share of real GDP was 15.8%, and by the expansion’s peak in 2000 that real share
had increased to 17.2%. Therefore, there was no absolute or relative decline in
manufacturing’s production of goods over this period. A longer term view of the
behavior of manufacturing’s share of real GDP would afford a more telling view of
manufacturing’s evolving standing in the U.S. economy. Unfortunately, due to their
method of estimation, real GDP shares may give an inaccurate measure of real share
for more distant years. We can get around this problem, however, by comparing the
movement of an index of manufacturing output relative to an index of real GDP.
This measure cannot tell us what the share is, but it can tell us whether that share has
likely risen or fallen. Looking at a plot of this measure since 1970 in Figure 1 shows
a rather trendless path. Looking beyond the periodic ups and downs caused by the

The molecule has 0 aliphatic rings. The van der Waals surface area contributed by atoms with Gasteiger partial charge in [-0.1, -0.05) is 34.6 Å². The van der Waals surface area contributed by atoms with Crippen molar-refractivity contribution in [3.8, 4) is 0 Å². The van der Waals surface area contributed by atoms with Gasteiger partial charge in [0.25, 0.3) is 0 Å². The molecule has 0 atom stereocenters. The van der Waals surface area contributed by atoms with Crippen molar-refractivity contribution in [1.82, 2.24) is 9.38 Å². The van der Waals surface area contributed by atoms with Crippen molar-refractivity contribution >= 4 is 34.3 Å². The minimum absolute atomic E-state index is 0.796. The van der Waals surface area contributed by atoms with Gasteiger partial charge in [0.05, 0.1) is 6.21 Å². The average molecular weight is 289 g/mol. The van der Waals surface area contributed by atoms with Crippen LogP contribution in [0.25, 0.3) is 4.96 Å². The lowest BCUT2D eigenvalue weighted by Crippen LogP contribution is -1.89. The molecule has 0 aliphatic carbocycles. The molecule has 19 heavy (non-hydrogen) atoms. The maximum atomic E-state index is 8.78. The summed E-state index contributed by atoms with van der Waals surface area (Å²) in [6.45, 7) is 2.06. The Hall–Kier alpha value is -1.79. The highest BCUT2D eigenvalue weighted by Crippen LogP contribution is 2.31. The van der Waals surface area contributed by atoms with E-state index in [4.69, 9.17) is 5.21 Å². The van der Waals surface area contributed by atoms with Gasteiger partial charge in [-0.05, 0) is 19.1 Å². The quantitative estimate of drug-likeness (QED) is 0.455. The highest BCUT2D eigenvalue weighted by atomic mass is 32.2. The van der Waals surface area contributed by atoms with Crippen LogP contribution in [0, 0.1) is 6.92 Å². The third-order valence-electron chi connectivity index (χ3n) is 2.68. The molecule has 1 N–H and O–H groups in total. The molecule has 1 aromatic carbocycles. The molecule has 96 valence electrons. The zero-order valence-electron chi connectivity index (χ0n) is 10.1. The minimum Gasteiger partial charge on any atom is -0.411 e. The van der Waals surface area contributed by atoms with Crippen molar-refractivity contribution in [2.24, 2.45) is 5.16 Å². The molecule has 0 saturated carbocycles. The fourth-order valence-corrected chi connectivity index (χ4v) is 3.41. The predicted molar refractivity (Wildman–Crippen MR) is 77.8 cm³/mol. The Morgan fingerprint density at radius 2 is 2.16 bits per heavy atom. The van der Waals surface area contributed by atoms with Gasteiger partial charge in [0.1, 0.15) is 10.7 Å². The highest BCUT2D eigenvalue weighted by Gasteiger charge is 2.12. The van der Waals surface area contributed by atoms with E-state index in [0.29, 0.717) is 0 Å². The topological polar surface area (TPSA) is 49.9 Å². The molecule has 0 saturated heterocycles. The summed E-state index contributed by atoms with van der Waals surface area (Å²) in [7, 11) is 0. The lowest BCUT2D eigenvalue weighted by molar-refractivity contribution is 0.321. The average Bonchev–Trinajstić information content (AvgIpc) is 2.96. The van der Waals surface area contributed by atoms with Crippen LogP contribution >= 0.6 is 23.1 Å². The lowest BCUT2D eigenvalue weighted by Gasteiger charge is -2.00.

business cycle, manufacturing’s real share declined moderately from the late 1970s
through the 1980s but then increased moderately through the 1990s. All in all, the
U.S. manufacturing’s sector’s relative position in real demand and output has been
stable, not in decline.
Figure 1 Change in Manufacturing’s Real
GDP Share
Source: U.S. Department of Commerce, Bureau of Economic Analysis and U.S.
Department of Labor, Bureau of Labor Statistics
A Rising Level of Output. A steady share of real GDP in a growing
economy does not mean that the level of manufacturing real output has been steady;

4 (...continued)
domestic manufactured goods or a reduced demand for manufactured goods generally,
regardless of the national origin of the goods.

rather it has steadily risen. From 1970 to 2000 the cumulative increase in
manufacturing real output was 144%. That translates to an annual average rate of
growth of 3.0%, only slightly slower than the 3.1% pace of the overall economy.
This is not the picture of a sector that was in significant economic decline.
Moreover, it shows that for nearly three decades there has been no shift in the
structure of demand away from manufactured goods and toward services. What has
occurred is a significant change in the relative prices of the output of these two
sectors. The average price of manufactured goods has steadily fallen while that of